5:18 For truly I tell you, until heaven and earth disappear, not the smallest letter, not the least stroke of a pen, will by any means disappear from the Law until everything is accomplished.
                      19:17 "Why do you ask me about what is good?" Jesus replied. "There is only One who is good. If you want to enter life, keep the commandments."
                      19:18 "Which ones?" he inquired. Jesus replied, "'You shall not murder, you shall not commit adultery, you shall not steal, you shall not give false testimony,
                      19:19 honor your father and mother,' and 'love your neighbor as yourself.'"

                      Psalm
                      111:10 The fear of the LORD is the beginning of wisdom; A good understanding have all those who do His commandments. His praise endures forever.

                      A question to you on sacrifices, what did God suggest as a sacrifice to atone for intentional murder, anywhere in the OT or NT?
                      Since you ignored my question, for reasons I do not know, I shall answer it for you. God never suggested that a sacrifice of any kind can atone for intentional murder,nowhere in the Bible. One can't atone for spilling the blood of an innocent human being, by spilling the blood of another innocent being. This is not a small point. You take whatever you wish from it, on your own head. "And his commands are not burdensome", none of them.

                      You have continued to argue that abandonment of the Law of Moses is equal to the abandonment of God's requirement that we "not murder," for example. That is exactly what you were doing, repeatedly. And I've repeatedly told you that the same moral value in different covenants does not mean one has to keep the same covenant in order to live by the same morality.
                      Randy, with all my due respect, all I tried to say is that the Commandments, the Law of God is still valid.The works of the law, what I understand you call the "Law of Moses", these God abolished minimum 800 years before Christ, during Old Testament times. You've been trying to tell me that this instead happened on the Cross.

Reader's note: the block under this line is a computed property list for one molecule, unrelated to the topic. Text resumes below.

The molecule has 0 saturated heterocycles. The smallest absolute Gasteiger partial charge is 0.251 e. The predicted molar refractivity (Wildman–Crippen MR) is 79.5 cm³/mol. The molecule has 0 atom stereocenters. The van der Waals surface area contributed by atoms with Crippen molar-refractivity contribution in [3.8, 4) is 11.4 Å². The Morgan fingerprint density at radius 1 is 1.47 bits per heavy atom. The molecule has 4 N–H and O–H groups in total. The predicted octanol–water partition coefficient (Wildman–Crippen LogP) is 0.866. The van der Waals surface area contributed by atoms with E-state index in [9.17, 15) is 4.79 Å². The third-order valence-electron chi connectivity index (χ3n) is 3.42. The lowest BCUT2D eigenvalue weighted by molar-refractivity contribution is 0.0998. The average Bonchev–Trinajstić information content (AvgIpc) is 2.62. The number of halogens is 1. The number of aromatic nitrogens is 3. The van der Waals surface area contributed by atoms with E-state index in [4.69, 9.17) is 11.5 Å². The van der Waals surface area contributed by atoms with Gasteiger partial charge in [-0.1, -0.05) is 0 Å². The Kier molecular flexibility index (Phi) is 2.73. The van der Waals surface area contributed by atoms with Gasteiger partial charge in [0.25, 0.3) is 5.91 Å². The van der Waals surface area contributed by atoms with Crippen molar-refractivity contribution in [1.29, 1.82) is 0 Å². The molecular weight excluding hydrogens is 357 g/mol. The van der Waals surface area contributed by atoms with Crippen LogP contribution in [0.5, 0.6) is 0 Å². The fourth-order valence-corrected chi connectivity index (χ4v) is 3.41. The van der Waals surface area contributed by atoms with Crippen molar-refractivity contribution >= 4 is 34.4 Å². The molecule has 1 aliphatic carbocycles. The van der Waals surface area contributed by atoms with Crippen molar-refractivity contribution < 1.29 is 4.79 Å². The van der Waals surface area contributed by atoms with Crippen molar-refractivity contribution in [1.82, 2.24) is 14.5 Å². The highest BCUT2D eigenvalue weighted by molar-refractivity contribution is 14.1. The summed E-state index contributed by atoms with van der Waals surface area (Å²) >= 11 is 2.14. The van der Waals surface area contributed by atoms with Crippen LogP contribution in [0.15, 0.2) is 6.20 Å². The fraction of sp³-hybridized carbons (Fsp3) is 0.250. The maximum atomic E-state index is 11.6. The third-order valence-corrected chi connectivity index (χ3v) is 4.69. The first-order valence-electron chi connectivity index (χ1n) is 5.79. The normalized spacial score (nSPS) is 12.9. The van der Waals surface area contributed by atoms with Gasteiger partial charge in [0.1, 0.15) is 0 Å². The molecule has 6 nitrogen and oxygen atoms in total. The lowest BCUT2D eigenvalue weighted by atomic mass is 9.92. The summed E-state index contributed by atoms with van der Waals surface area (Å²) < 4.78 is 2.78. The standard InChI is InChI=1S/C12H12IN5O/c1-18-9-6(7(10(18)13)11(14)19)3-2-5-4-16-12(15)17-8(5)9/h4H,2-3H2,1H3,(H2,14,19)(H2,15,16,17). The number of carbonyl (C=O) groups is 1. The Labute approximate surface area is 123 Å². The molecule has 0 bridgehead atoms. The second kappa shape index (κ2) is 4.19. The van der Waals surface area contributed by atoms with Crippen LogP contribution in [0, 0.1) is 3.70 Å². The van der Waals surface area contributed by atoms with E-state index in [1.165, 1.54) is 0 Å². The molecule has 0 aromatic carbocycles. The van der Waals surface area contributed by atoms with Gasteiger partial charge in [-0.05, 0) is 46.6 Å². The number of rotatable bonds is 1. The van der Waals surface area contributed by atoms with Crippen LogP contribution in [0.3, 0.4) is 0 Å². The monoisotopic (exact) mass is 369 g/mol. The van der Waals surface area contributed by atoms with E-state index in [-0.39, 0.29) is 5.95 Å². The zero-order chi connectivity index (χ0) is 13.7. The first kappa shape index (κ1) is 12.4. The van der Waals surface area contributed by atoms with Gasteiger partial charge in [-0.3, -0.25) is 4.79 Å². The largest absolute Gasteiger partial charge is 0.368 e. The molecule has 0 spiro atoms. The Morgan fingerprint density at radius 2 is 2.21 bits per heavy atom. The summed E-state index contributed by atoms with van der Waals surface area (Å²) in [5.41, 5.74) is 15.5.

God's law is a set of commandments, orders, the transgression of which carry the wrath of God. Morality is a set of personal and social standards established within a society. It differs from society to society. It is human made, not made by God. Read your own arguments, post #23 I quoted above. You claim the commandments were abolished, both on stone and in the hearts of people but they remain as moral values? This is what I disagree with. It is not that I do not understand what you trying to say. I am just wondering if you do understand how what you say sounds to me?

                      I am not trying to push my views. I repeated myself because I thought you were not getting what I am trying to say. I understand I am not alone in that view. All the best to you. None of my posts had any personal intent but we, as humans always tend to take everything personally.

                      Comment


                      • #56
                        And Moses and Elijah, 31 who appeared in glory spoke of His decease which He was about to accomplish at Jerusalem. Luke 9
                        Originally posted by Snazzy View Post
                        It is not "Moses Law", it is God's Law, given by God's words, same God all along.

                        Matthew:
                        5:17 "[I]Do not think that I have come to abolish the Law or the Prophets; I have not come to abolish them but to fulfill them.
                        For Christ is the fulfillment of the law for righteousness to everyone who believes. (Rom 10:4)
                        Originally posted by Snazzy View Post
                        ... It was God's way of writing the law in our hearts and minds and freeing us from the consequence of sin, which are death by the way.. Which law do you think God talks about?
                        This is a no-brainer. Did you receive the Spirit by the works of the law or by faith?

                        43 To Him all the prophets witness that, through His name, whoever believes is justified by faith.

                        44 While Peter was still speaking these words, the Holy Spirit was poured upon all those who heard the word. Acts 10

                        So again I ask, does God give you his Spirit and work miracles among you by the works of the law, or by your believing what you heard? 6 So also Abraham “believed God, and it was credited to him as righteousness. Gal 3

                        Comment


                        • #57
                          Originally posted by jake2020 View Post
                          For Christ is the fulfillment of the law for righteousness to everyone who believes. (Rom 10:4)


                          Yes. Chirst is Love, Light and Life. Through faith and love for God and his only Son Jesus Christ we will see the Light and receive eternal Life.